What is an IRA?

An Individual Retirement Account IRA is a retirement saving tool that often can help you meet your goals for retirement. To enjoy the retirement years requires proper planning and saving well in advance. There are two types, the traditional IRA and the Roth IRA.

Frequently Asked Questions:

Can I convert my current IRA into Roth IRA?
Yes. However, there are tax implications that do apply. Please consult your financial advisor to help assist in weighing the pros and cons.

Is there a penalty for early withdrawal from a traditional IRA?
Yes. However, certain distributions are exempt from the 10% premature distribution penalty. These include:

  • First-time home buyers (lifetime limit of $10,000)
  • Payment of qualified higher education expenses
  • For the payment of medical expenses in excess of 7.5% of adjusted gross income
  • For the payment of health insurance premiums during certain times of unemployment
  • As a result of disability or death of the IRA participant

Can I contribute to a traditional or Roth IRA if I’m covered by a retirement plan at work?

Traditional IRAs
Yes, you can contribute to a traditional IRA even if you participate in an employer-sponsored retirement plan. For 2011 and 2012, you can contribute up to $5,000 annually ($6,000 if you are 50 or older by the end of the year). However, if you or your spouse is covered by an employer retirement plan, this will affect how much, if any, of your contribution, is tax-deductible.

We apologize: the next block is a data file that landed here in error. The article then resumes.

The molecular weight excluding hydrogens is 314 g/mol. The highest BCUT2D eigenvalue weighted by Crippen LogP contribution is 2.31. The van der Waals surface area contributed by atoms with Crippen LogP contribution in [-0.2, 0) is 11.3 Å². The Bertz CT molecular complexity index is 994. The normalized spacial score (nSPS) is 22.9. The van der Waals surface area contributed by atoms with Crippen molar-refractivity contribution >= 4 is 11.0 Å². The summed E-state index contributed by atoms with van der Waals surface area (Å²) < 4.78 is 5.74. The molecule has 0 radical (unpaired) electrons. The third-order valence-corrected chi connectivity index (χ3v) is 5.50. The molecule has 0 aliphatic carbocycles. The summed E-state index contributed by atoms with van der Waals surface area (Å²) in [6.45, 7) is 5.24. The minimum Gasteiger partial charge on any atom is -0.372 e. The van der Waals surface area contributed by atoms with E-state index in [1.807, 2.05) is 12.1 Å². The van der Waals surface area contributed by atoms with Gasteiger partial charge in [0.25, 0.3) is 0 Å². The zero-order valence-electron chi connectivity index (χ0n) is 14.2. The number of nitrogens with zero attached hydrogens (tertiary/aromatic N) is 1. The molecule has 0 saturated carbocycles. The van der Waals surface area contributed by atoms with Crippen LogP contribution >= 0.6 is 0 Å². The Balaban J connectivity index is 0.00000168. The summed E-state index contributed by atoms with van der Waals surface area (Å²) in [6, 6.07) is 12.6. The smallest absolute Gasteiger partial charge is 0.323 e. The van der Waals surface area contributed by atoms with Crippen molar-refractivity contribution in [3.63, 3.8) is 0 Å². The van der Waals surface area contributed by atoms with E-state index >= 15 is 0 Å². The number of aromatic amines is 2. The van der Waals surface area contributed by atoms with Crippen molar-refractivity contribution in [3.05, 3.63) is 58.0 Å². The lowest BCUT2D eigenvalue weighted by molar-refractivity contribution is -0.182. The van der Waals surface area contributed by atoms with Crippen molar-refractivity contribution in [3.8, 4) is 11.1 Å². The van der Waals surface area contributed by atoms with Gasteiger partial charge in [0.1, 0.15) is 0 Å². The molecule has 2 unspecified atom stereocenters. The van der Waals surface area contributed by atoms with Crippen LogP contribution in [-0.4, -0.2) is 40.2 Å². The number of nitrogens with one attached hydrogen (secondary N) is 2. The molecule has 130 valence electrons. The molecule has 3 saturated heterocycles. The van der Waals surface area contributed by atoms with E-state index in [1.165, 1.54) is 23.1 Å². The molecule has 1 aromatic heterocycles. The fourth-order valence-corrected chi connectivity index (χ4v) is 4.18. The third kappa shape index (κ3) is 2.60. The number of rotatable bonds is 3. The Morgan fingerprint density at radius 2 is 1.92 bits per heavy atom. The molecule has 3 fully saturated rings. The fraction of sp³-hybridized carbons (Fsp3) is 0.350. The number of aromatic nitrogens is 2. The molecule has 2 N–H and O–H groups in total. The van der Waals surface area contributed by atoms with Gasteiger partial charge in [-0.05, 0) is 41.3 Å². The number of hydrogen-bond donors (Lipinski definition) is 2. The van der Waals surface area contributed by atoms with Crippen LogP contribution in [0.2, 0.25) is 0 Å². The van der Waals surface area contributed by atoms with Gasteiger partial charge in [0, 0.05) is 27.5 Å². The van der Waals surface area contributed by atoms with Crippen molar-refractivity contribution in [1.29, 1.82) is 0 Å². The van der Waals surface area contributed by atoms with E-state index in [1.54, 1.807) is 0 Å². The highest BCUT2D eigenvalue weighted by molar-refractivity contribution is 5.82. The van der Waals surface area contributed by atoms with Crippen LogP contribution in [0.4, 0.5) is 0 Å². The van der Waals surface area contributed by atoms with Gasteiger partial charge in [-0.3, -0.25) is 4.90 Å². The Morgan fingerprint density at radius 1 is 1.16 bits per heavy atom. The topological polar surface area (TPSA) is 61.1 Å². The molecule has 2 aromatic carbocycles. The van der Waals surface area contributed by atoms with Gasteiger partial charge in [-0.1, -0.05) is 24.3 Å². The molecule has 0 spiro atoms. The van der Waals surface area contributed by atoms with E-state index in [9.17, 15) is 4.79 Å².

Roth IRAs
You can also contribute to a Roth IRA even if you participate in an employer-sponsored retirement plan. You can contribute up to $5,000 ($6,000 if you are 50 or older by the end of the year), but the amount you can contribute may be reduced or even eliminated depending on your modified adjusted gross income and your filing status.
Contributing to both traditional and Roth IRAs
There is no limit on the number of Roth IRAs and traditional IRAs you can own; however, your combined annual contributions to all of them cannot exceed the maximum annual contribution limit ($5,000; $6,000 if 50 or older).

I am over age 70 1/2. Must I receive a required minimum distribution if I am still working? Is the answer different if I am the owner of the company?
Both the owner and any employees over age 70 1/2 must take required minimum distributions. Unlike qualified plans (e.g., 401(k), profit-sharing, etc.), there is no exception for non-owners who have not retired.

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